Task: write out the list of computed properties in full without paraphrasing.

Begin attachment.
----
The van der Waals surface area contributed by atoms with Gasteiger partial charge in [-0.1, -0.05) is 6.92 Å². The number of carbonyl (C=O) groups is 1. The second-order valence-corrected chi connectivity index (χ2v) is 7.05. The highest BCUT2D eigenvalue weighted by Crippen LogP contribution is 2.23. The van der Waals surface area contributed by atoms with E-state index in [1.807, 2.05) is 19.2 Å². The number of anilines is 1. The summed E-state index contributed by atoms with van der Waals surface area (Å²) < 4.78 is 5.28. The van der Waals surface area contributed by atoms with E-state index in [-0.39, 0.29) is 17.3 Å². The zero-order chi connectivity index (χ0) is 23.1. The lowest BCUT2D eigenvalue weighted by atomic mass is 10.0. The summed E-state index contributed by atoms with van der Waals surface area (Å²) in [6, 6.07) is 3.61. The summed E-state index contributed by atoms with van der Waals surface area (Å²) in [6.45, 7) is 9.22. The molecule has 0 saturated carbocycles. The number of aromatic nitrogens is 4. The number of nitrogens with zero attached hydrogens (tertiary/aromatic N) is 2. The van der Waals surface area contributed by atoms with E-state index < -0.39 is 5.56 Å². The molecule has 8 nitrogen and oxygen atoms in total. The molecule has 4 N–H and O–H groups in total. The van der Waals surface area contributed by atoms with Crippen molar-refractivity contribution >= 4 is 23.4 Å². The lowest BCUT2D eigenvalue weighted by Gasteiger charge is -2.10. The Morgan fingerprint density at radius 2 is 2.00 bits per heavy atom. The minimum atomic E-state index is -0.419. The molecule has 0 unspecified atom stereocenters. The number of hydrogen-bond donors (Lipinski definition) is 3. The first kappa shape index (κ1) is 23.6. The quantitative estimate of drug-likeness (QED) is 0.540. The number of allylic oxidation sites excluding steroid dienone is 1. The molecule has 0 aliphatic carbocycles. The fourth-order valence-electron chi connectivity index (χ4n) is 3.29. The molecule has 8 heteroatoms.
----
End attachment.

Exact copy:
The van der Waals surface area contributed by atoms with Gasteiger partial charge in [-0.1, -0.05) is 6.92 Å². The number of carbonyl (C=O) groups is 1. The second-order valence-corrected chi connectivity index (χ2v) is 7.05. The highest BCUT2D eigenvalue weighted by Crippen LogP contribution is 2.23. The van der Waals surface area contributed by atoms with E-state index in [1.807, 2.05) is 19.2 Å². The number of anilines is 1. The summed E-state index contributed by atoms with van der Waals surface area (Å²) < 4.78 is 5.28. The van der Waals surface area contributed by atoms with E-state index in [-0.39, 0.29) is 17.3 Å². The zero-order chi connectivity index (χ0) is 23.1. The lowest BCUT2D eigenvalue weighted by atomic mass is 10.0. The summed E-state index contributed by atoms with van der Waals surface area (Å²) in [6, 6.07) is 3.61. The summed E-state index contributed by atoms with van der Waals surface area (Å²) in [6.45, 7) is 9.22. The molecule has 0 saturated carbocycles. The number of aromatic nitrogens is 4. The number of nitrogens with zero attached hydrogens (tertiary/aromatic N) is 2. The van der Waals surface area contributed by atoms with E-state index < -0.39 is 5.56 Å². The molecule has 8 nitrogen and oxygen atoms in total. The molecule has 4 N–H and O–H groups in total. The van der Waals surface area contributed by atoms with Crippen molar-refractivity contribution >= 4 is 23.4 Å². The lowest BCUT2D eigenvalue weighted by Gasteiger charge is -2.10. The Morgan fingerprint density at radius 2 is 2.00 bits per heavy atom. The minimum atomic E-state index is -0.419. The molecule has 0 unspecified atom stereocenters. The number of hydrogen-bond donors (Lipinski definition) is 3. The first kappa shape index (κ1) is 23.6. The quantitative estimate of drug-likeness (QED) is 0.540. The number of allylic oxidation sites excluding steroid dienone is 1. The molecule has 0 aliphatic carbocycles. The fourth-order valence-electron chi connectivity index (χ4n) is 3.29. The molecule has 8 heteroatoms.